President Kennedy, 1962: Facilities act will help put unused educational TV channels on the air

Statement by President John F. Kennedy, May 1, 1962, upon signing the Educational Television Facilities Act, Public Law 87-447 (76 Stat. 64), which provided subsidies for educational broadcasting facilities. This marks a new chapter in the expression of federal interest in education. One hundred years ago, with the enactment of the Morrill Land Grant College Act, higher education was made a matter of national concern while, at the same time, state operation and control were retained. Today, we take a similar action.

Educational Television Facilities Act of 1962

With this law, signed by President Kennedy on May 1, 1962, Congress gave the first major federal aid to public broadcasting. The grants for new and replacement facilities and equipment were overseen by the Office of Education in the Department of Health, Education and Welfare. The successor Public Telecommunications Facilities Program (PTFP) was operated by the National Telecommunications and Information Administration (NTIA) in the Department of Commerce until 2011, when budget cutbacks ended PTFP appropriations (Current, April 18, 2001). The act became Part IV of the Public Broadcasting Act:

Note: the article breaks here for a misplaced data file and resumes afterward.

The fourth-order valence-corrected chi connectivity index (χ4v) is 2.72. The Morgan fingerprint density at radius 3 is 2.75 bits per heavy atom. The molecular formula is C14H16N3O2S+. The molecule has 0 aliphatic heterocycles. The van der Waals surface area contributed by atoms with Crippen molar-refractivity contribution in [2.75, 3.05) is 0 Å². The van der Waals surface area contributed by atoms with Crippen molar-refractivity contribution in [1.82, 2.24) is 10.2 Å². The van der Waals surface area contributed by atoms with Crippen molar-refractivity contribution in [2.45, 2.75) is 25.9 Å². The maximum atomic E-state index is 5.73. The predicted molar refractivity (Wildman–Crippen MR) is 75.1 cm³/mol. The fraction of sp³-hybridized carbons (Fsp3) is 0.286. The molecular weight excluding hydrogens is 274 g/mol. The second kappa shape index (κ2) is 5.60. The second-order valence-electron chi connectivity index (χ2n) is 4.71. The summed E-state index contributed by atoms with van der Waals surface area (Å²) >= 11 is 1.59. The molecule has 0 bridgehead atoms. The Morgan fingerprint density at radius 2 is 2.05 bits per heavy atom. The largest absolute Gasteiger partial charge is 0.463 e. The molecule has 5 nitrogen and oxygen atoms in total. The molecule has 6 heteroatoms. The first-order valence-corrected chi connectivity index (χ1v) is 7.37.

Declaration of Purpose

SEC. 390.

David M. Davis memo, 1958: ‘This will not be just another television program’

David M. Davis, an early TV production executive at Boston’s WGBH, pushes his producers to excel in a 1958 memo. He later became a major grantmaker for the Ford Foundation and chief exec of PBS’s longrunning drama showcase, American Playhouse. Memorandum July 23, 1958

To: Tv producer-directors
From: David M. Davis
Subject: Creativity

I have a great concern that we are not all utilizing the creative imagination that we have to make our programs interesting, stimulating, and even exciting. It seems to me that many of us are in a rather deep rut on stock format types of programs, and that real attempt at creation is not taking place. I think that the lifestyle series which will be assigned to each producer on a rotating basis during the coming season will be very helpful in this regard since each producer will have an opportunity to develop his own program in the direction in which he wishes to go.